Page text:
Insolvency advice from a financial expert
02:54, 16 June 2013 by Elaine O’Regan
What it does: debt restructuring and personalinsolvency
Why it works: “There was a lot of help for corporates in terms of liquidation, receivership and examinership, but when it came to personal help, there was actually none, so I ended up looking after ourselves and getting us through the process and negotiating with the banks and the other creditors.” – Paul Carroll, co-founder
When Paul Carroll’s property business failed in 2010, he got in-depth, first-hand experience of the insolvency process. An accountant by profession, Carroll saw the light at the end of the tunnel and realised he could use this experience to help others through insolvency.
“Everything I had was in my personal name. It wasn’t a corporate liquidation as such, so when I went through the insolvency process personally; I went looking for advice and expertise in the area, and there was none,” he said.
A father of five, Carroll needed to find a new way to generate income, and realised there was demand for services that would assist other people facing unmanageable personal debt.
“There was a lot of help for corporates in terms of liquidation, receivership and examinership, but when it came to personal help, there was actually none, so I ended up looking after ourselves and getting us through the process and negotiating with the banks and the other creditors. When I did that, some of my peers were in a similar position, and they asked me to come and help them out and I needed an income, so one thing led to another.”
Carroll’s own experience of insolvency led him to investigate how the bankruptcy process worked in Britain, Australia and the US.
“I then had to go through a process of dealing with the banks, dealing with creditors and, because of my own personal circumstances, I had to go through the bankruptcy process, which essentially was in Northern Ireland because that was my centre of interest.”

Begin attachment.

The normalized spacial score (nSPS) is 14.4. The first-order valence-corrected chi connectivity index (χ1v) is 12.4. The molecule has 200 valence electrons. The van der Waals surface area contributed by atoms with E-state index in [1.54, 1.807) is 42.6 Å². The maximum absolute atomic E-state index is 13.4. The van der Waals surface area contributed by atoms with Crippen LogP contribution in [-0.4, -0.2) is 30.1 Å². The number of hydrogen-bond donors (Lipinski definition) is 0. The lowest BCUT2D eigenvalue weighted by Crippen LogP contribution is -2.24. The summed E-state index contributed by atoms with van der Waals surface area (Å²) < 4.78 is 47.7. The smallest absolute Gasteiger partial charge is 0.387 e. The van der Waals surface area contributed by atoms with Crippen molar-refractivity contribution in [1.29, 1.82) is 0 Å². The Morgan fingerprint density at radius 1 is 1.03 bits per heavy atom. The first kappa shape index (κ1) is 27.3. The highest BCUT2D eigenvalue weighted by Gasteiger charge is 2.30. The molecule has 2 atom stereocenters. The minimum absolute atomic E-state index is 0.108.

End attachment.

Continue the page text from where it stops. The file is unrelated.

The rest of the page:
Carroll runs Neo Financial Solutions with his wife Jane in Howth, north Dublin. The company charges a fee of €250 for initial consultations and, from there, its rates vary, depending on each client’s individual circumstances.
“The fee completely depends on how much money is involved,” he said. “If a couple came to us, they had a family home and maybe an investment property, we would probably charge them in or around a €3,000 fee to negotiate with the bank and get some kind of result, or to bring them through a process where they are able to go through insolvency.”
Carroll has applied for approval to act as a Personal Insolvency Practitioner (PIP) when the new Personal Insolvency Bill comes into effect, and expects Neo’s business to grow significantly on foot of its introduction.
“When the new insolvency process was discussed last year, we really took hold of that and wrote our guide, and I became an expert in the area,” he said.
“As an accountant, I understand the liquidation process of companies so that background and that was critical, but I had to take the insolvency bill and study it. I also had to understand the bankruptcy legislation, which is archaic in this country.”